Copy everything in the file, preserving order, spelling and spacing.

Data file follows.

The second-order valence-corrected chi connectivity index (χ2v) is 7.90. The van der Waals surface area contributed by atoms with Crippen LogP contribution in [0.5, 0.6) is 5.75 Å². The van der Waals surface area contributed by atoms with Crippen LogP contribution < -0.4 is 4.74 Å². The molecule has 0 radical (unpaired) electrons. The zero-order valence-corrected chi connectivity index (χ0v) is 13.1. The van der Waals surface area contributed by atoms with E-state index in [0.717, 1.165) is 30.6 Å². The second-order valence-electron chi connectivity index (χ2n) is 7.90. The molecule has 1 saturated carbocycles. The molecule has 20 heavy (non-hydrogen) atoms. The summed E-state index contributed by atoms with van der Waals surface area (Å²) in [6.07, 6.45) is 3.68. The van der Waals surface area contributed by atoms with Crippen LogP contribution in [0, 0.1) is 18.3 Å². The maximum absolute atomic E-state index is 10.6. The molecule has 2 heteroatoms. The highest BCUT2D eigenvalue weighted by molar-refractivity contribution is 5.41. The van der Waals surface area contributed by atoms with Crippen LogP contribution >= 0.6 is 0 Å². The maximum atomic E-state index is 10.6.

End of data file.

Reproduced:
The second-order valence-corrected chi connectivity index (χ2v) is 7.90. The van der Waals surface area contributed by atoms with Crippen LogP contribution in [0.5, 0.6) is 5.75 Å². The van der Waals surface area contributed by atoms with Crippen LogP contribution < -0.4 is 4.74 Å². The molecule has 0 radical (unpaired) electrons. The zero-order valence-corrected chi connectivity index (χ0v) is 13.1. The van der Waals surface area contributed by atoms with E-state index in [0.717, 1.165) is 30.6 Å². The second-order valence-electron chi connectivity index (χ2n) is 7.90. The molecule has 1 saturated carbocycles. The molecule has 20 heavy (non-hydrogen) atoms. The summed E-state index contributed by atoms with van der Waals surface area (Å²) in [6.07, 6.45) is 3.68. The van der Waals surface area contributed by atoms with Crippen LogP contribution in [0, 0.1) is 18.3 Å². The maximum absolute atomic E-state index is 10.6. The molecule has 2 heteroatoms. The highest BCUT2D eigenvalue weighted by molar-refractivity contribution is 5.41. The van der Waals surface area contributed by atoms with Crippen LogP contribution >= 0.6 is 0 Å². The maximum atomic E-state index is 10.6.